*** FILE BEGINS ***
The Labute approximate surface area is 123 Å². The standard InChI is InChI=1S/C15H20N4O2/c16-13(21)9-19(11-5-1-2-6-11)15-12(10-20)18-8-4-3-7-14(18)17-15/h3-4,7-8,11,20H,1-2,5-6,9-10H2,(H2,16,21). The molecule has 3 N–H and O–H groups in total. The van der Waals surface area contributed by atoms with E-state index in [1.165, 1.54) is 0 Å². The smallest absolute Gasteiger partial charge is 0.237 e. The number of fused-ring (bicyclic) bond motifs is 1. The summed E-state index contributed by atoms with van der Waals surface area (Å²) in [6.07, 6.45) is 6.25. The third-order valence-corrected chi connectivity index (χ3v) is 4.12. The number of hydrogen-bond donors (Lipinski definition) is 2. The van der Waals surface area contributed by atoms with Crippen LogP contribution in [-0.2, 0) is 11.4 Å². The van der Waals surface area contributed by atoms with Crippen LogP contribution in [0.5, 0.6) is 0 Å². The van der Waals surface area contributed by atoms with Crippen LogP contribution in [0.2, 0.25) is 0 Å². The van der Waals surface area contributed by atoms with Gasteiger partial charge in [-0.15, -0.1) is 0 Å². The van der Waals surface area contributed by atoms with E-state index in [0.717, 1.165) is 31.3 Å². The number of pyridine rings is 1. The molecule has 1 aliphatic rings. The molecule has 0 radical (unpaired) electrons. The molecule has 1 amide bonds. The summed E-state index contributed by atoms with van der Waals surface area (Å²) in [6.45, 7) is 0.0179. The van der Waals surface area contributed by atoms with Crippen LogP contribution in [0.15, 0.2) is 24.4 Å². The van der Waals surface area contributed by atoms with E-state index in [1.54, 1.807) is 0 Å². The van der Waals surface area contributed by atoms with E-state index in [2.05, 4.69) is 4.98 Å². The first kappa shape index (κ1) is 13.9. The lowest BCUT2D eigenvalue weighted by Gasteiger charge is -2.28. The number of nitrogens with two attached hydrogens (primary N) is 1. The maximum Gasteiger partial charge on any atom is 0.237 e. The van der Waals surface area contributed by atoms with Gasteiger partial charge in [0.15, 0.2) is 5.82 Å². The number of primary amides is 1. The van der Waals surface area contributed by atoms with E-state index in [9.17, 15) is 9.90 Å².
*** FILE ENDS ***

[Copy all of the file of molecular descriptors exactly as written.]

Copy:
The Labute approximate surface area is 123 Å². The standard InChI is InChI=1S/C15H20N4O2/c16-13(21)9-19(11-5-1-2-6-11)15-12(10-20)18-8-4-3-7-14(18)17-15/h3-4,7-8,11,20H,1-2,5-6,9-10H2,(H2,16,21). The molecule has 3 N–H and O–H groups in total. The van der Waals surface area contributed by atoms with E-state index in [1.165, 1.54) is 0 Å². The smallest absolute Gasteiger partial charge is 0.237 e. The number of fused-ring (bicyclic) bond motifs is 1. The summed E-state index contributed by atoms with van der Waals surface area (Å²) in [6.07, 6.45) is 6.25. The third-order valence-corrected chi connectivity index (χ3v) is 4.12. The number of hydrogen-bond donors (Lipinski definition) is 2. The van der Waals surface area contributed by atoms with Crippen LogP contribution in [-0.2, 0) is 11.4 Å². The van der Waals surface area contributed by atoms with Crippen LogP contribution in [0.5, 0.6) is 0 Å². The van der Waals surface area contributed by atoms with Crippen LogP contribution in [0.2, 0.25) is 0 Å². The van der Waals surface area contributed by atoms with Gasteiger partial charge in [-0.15, -0.1) is 0 Å². The van der Waals surface area contributed by atoms with E-state index in [0.717, 1.165) is 31.3 Å². The number of pyridine rings is 1. The molecule has 1 aliphatic rings. The molecule has 0 radical (unpaired) electrons. The molecule has 1 amide bonds. The summed E-state index contributed by atoms with van der Waals surface area (Å²) in [6.45, 7) is 0.0179. The van der Waals surface area contributed by atoms with Crippen LogP contribution in [0.15, 0.2) is 24.4 Å². The van der Waals surface area contributed by atoms with E-state index in [1.54, 1.807) is 0 Å². The van der Waals surface area contributed by atoms with E-state index in [2.05, 4.69) is 4.98 Å². The first kappa shape index (κ1) is 13.9. The lowest BCUT2D eigenvalue weighted by Gasteiger charge is -2.28. The number of nitrogens with two attached hydrogens (primary N) is 1. The maximum Gasteiger partial charge on any atom is 0.237 e. The van der Waals surface area contributed by atoms with Gasteiger partial charge in [0.15, 0.2) is 5.82 Å². The number of primary amides is 1. The van der Waals surface area contributed by atoms with E-state index in [9.17, 15) is 9.90 Å².